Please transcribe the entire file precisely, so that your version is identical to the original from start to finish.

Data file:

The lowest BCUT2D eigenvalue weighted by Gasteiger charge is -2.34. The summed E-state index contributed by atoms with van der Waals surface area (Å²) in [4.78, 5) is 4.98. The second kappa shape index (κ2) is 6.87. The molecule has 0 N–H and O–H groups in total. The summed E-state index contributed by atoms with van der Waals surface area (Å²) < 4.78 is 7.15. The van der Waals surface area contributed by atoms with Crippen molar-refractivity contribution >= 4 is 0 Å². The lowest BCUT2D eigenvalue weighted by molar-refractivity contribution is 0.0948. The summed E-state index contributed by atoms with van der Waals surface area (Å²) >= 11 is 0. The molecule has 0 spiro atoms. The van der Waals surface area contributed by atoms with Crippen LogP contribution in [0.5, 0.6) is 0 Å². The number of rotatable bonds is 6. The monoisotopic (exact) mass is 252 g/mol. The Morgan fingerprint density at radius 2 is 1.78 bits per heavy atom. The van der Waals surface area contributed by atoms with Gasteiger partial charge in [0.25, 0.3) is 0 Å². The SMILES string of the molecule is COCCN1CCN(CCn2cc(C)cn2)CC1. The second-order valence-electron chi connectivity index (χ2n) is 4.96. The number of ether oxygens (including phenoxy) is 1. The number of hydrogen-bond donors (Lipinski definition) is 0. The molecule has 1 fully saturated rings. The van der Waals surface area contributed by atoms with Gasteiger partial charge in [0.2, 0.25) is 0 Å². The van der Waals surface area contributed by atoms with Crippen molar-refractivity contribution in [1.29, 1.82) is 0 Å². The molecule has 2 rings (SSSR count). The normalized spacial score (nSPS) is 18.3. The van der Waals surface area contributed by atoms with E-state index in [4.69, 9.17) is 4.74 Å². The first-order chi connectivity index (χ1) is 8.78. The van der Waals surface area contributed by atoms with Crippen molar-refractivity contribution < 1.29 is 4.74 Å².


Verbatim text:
The lowest BCUT2D eigenvalue weighted by Gasteiger charge is -2.34. The summed E-state index contributed by atoms with van der Waals surface area (Å²) in [4.78, 5) is 4.98. The second kappa shape index (κ2) is 6.87. The molecule has 0 N–H and O–H groups in total. The summed E-state index contributed by atoms with van der Waals surface area (Å²) < 4.78 is 7.15. The van der Waals surface area contributed by atoms with Crippen molar-refractivity contribution >= 4 is 0 Å². The lowest BCUT2D eigenvalue weighted by molar-refractivity contribution is 0.0948. The summed E-state index contributed by atoms with van der Waals surface area (Å²) >= 11 is 0. The molecule has 0 spiro atoms. The van der Waals surface area contributed by atoms with Crippen LogP contribution in [0.5, 0.6) is 0 Å². The number of rotatable bonds is 6. The monoisotopic (exact) mass is 252 g/mol. The Morgan fingerprint density at radius 2 is 1.78 bits per heavy atom. The van der Waals surface area contributed by atoms with Gasteiger partial charge in [0.25, 0.3) is 0 Å². The SMILES string of the molecule is COCCN1CCN(CCn2cc(C)cn2)CC1. The second-order valence-electron chi connectivity index (χ2n) is 4.96. The number of ether oxygens (including phenoxy) is 1. The number of hydrogen-bond donors (Lipinski definition) is 0. The molecule has 1 fully saturated rings. The van der Waals surface area contributed by atoms with Gasteiger partial charge in [0.2, 0.25) is 0 Å². The van der Waals surface area contributed by atoms with Crippen molar-refractivity contribution in [1.29, 1.82) is 0 Å². The molecule has 2 rings (SSSR count). The normalized spacial score (nSPS) is 18.3. The van der Waals surface area contributed by atoms with E-state index in [4.69, 9.17) is 4.74 Å². The first-order chi connectivity index (χ1) is 8.78. The van der Waals surface area contributed by atoms with Crippen molar-refractivity contribution < 1.29 is 4.74 Å².